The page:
First a 60mm length of wire is cut off, and any burrs stoned off the end until it feels completely smooth. The wire is cut is straightened by placing the ball of a finger into the curve of the wire, then drawing the full length of the wire through finger and thumb applying gentle pressure from the thumbnail. After a few passes the wire is straight.

The first job is to form the hook at the end of the coupling. This is simplified using a tool made from brass rod, with a 2.7mm-deep hole, able to take a single thickness of wire, drilled at one end to help form the first bend in the hook, and a 1.5mm hole, able to take a doubled thickness of wire, to help form the second.

The wire is placed into the 2.7mm end and a bend introduced; this is gently worked round into a 180° bend:

then the second bend is made and adjusted to 30° with fingers, judged by eyeball: note here that the pliers are only being used to hold the coupling, the angle is simply bent with gentle finger pressure. Be nice to your wire, Jim advised: treat it gently and bend it slowly to avoid fractures.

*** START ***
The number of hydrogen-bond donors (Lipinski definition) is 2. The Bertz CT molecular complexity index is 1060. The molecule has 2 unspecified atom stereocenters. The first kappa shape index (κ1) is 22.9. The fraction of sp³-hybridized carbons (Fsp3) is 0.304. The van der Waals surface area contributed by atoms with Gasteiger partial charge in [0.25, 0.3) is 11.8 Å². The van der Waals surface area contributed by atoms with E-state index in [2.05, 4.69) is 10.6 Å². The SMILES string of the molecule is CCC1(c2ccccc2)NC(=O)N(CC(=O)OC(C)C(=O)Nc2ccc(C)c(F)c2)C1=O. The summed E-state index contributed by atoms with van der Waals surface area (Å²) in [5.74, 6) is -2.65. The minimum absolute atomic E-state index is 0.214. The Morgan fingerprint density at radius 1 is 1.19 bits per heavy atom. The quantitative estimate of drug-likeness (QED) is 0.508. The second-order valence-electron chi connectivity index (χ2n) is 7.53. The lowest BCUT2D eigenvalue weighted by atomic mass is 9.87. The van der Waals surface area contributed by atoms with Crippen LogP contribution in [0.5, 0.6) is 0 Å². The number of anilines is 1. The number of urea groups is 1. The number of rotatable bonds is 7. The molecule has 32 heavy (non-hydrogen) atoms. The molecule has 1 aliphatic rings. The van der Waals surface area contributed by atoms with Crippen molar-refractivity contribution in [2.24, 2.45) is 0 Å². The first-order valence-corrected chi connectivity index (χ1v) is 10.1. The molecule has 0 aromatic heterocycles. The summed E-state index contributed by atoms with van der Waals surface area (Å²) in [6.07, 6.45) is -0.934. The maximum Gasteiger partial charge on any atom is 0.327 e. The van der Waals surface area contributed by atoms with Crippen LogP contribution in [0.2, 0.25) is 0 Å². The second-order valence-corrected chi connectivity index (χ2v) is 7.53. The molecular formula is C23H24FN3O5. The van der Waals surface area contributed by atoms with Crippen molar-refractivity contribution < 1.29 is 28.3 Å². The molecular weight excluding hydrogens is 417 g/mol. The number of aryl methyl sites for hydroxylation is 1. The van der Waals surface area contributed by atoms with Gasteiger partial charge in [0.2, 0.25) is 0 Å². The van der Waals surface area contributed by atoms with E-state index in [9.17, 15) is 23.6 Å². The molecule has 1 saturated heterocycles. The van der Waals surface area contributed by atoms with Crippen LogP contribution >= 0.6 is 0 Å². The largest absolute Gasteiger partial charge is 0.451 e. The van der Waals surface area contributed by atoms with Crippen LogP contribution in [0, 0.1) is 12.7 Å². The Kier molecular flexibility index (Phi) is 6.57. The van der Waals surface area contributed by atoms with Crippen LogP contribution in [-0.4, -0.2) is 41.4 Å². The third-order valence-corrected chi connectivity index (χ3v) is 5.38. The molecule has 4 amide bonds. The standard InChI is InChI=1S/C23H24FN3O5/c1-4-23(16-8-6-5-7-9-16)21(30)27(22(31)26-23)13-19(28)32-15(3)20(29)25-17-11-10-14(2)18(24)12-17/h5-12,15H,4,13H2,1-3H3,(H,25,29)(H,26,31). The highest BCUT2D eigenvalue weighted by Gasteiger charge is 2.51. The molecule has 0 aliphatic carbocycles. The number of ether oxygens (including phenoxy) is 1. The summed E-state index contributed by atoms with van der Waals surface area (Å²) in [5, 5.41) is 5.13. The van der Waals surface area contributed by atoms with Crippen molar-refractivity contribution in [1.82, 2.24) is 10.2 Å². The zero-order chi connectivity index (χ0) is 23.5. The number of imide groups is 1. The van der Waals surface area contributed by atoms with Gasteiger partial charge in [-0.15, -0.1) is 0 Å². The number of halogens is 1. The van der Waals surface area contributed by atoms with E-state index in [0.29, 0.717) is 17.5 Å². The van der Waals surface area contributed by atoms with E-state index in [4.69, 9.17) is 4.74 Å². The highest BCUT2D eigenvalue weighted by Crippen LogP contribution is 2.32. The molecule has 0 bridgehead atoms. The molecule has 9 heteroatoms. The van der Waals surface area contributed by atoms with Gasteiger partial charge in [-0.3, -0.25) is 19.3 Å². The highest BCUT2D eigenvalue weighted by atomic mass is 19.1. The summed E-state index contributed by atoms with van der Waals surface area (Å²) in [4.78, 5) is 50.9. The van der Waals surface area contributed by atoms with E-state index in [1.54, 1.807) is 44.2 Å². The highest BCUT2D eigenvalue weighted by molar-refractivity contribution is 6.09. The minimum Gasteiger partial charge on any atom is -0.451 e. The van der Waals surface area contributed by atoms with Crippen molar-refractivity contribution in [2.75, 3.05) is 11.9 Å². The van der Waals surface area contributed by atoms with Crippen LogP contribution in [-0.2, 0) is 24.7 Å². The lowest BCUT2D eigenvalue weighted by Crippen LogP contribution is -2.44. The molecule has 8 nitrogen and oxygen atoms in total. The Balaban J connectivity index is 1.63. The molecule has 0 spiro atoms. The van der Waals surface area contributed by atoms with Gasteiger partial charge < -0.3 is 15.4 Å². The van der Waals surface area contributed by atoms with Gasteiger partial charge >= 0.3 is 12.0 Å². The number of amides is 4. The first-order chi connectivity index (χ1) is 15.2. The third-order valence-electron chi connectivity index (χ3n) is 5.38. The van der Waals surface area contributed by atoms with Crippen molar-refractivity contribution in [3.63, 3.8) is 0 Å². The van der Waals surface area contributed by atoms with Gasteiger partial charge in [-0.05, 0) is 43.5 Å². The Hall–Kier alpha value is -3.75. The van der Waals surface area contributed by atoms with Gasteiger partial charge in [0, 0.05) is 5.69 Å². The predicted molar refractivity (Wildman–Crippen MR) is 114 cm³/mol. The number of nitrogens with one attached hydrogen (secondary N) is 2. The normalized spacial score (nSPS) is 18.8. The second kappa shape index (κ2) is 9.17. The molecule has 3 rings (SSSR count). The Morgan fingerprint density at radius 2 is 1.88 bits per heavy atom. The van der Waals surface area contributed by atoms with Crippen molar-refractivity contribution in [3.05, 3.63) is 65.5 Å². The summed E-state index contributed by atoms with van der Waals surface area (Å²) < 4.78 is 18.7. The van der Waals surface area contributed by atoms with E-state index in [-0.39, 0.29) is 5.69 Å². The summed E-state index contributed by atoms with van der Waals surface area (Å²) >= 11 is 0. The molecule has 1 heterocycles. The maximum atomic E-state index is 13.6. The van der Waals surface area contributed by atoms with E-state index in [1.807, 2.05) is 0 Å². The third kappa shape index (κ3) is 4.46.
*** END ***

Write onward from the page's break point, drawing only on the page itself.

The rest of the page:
If necessary the angle can be checked against the drawing:

The doubled-back part of the tail is strengthened by dipping it in solder paint and touching with a soldering iron. This avoids any roughness which might hinder the sliding action in coupling and uncoupling.

A 1mm-deep step is then added at the correct distance. The first 90° bend is made with pliers, ensuring correct orientation with the hook; then a small steel rule which happens to be 1mm thick is used to help form the step.

Next, the coil is wound around a length of 1.4mm steel drill rod. The rod has a handle of brass angle attached, with an adjustable clamp and small slots in whcih the hook of the coupling engages to produce a variety of coil-to-hook lengths.
The rod is notched so that the wire can be held tightly, helping form the 90° angle at which the business end of the coupling must leave the coil: